I noticed that there was a recent topic of new house with little land vs old house with more land. My question is slightly different. I am looking at purchasing a PPOR (and selling my current one) and noticed a newish house with everything I wanted (4br. 3 bath) priced $50K lower than the average for that suburb, which is a suburb 7.5km from the city (Adelaide). I went to have a look to see what was wrong with it. It was fairly new with the space I need for my kids, but on a very small block of land (under 400m2) – no lawn at the back. It also has a power pole right near the driveway. But the location is terrific, not just for the school the kids are in, but it is a very in demand suburb.
On the other hand, the house that I was set on before seeing this one is a 1960s cream brick, solid brick home with 3/4 bedrooms but on a large block (over 700 m2). It hasn’t been able to sell because of its traditional layout, nothing special, but the average for this suburb (about 10km from the city) is lower as it is not in such high demand. It is priced about 130K more than the median price for this suburb.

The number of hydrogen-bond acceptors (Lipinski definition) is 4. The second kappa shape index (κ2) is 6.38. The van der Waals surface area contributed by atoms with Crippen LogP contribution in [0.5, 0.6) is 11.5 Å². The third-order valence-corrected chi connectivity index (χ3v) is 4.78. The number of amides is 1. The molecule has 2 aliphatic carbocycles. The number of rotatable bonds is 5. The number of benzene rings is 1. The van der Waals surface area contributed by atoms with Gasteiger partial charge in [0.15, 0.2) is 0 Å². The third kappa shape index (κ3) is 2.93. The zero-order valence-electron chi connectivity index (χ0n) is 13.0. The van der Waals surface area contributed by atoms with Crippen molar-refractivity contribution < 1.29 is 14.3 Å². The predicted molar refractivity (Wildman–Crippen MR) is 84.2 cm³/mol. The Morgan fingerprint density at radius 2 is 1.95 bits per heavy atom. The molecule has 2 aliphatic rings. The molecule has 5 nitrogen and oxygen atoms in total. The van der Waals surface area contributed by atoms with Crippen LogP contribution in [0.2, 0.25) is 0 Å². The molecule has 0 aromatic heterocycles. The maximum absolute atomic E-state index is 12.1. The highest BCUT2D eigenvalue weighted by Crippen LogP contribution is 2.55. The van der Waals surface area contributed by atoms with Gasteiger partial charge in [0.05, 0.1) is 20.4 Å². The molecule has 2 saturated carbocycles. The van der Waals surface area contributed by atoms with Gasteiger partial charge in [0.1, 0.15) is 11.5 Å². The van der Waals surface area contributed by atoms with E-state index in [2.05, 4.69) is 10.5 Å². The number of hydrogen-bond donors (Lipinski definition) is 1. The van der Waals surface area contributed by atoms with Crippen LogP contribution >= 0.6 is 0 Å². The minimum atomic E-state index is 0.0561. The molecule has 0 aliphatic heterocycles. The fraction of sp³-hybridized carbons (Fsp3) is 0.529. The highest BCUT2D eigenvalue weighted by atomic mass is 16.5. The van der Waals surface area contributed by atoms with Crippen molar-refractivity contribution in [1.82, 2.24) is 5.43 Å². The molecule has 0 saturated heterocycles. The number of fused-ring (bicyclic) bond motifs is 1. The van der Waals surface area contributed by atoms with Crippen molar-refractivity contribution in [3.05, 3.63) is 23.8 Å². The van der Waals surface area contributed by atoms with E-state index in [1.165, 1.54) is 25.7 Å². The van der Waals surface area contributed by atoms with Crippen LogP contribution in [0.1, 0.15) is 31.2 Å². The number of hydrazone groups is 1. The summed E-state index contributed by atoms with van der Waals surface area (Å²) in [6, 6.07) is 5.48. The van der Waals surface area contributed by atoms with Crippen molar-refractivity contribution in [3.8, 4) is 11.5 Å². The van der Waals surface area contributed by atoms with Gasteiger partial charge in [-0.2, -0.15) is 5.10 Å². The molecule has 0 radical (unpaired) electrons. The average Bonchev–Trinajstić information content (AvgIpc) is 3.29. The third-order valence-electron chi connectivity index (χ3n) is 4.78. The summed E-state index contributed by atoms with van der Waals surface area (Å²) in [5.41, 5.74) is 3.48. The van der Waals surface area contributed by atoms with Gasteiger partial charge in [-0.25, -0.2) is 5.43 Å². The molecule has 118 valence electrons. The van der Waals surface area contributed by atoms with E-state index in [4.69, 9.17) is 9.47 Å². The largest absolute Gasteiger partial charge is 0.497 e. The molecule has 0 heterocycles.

So my question is, if a house is in a very in-demand and upcoming suburb that is close to the city and schools, will it realise the same capital growth if it doesn’t have much land? Personally, I don’t mind a low maintenance block but this is getting pretty small. But the location is very appealing. And of course, the kids like the cosy and comfortable fittings of the interior.Aaron_CParticipant@aaron_cJoin Date: 2012Post Count: 65
What’s more important to you? You obviously value the smaller block due to its location and features – so I would think it best to buy it in that case. A good investment is not always about the land content – location is the primary determinant of growth I believe.